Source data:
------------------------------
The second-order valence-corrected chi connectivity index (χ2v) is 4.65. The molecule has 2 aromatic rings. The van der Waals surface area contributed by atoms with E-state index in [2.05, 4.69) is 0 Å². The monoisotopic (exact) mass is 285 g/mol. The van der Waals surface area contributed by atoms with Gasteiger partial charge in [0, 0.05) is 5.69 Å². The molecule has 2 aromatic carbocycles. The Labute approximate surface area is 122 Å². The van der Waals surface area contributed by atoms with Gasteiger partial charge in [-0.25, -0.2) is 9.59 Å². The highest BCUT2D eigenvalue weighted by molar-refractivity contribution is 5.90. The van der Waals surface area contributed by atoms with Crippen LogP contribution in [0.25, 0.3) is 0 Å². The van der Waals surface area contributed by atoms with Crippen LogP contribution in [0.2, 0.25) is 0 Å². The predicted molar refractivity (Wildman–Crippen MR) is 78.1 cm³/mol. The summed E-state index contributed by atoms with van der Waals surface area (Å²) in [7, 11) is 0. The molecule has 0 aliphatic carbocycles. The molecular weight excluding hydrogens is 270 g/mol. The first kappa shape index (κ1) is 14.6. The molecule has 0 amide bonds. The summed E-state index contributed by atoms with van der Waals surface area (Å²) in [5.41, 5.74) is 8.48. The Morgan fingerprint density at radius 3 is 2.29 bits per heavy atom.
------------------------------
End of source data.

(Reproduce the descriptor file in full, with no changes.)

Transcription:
The second-order valence-corrected chi connectivity index (χ2v) is 4.65. The molecule has 2 aromatic rings. The van der Waals surface area contributed by atoms with E-state index in [2.05, 4.69) is 0 Å². The monoisotopic (exact) mass is 285 g/mol. The van der Waals surface area contributed by atoms with Gasteiger partial charge in [0, 0.05) is 5.69 Å². The molecule has 2 aromatic carbocycles. The Labute approximate surface area is 122 Å². The van der Waals surface area contributed by atoms with Gasteiger partial charge in [-0.25, -0.2) is 9.59 Å². The highest BCUT2D eigenvalue weighted by molar-refractivity contribution is 5.90. The van der Waals surface area contributed by atoms with Crippen LogP contribution in [0.25, 0.3) is 0 Å². The van der Waals surface area contributed by atoms with Crippen LogP contribution in [0.2, 0.25) is 0 Å². The predicted molar refractivity (Wildman–Crippen MR) is 78.1 cm³/mol. The summed E-state index contributed by atoms with van der Waals surface area (Å²) in [7, 11) is 0. The molecule has 0 aliphatic carbocycles. The molecular weight excluding hydrogens is 270 g/mol. The first kappa shape index (κ1) is 14.6. The molecule has 0 amide bonds. The summed E-state index contributed by atoms with van der Waals surface area (Å²) in [5.41, 5.74) is 8.48. The Morgan fingerprint density at radius 3 is 2.29 bits per heavy atom.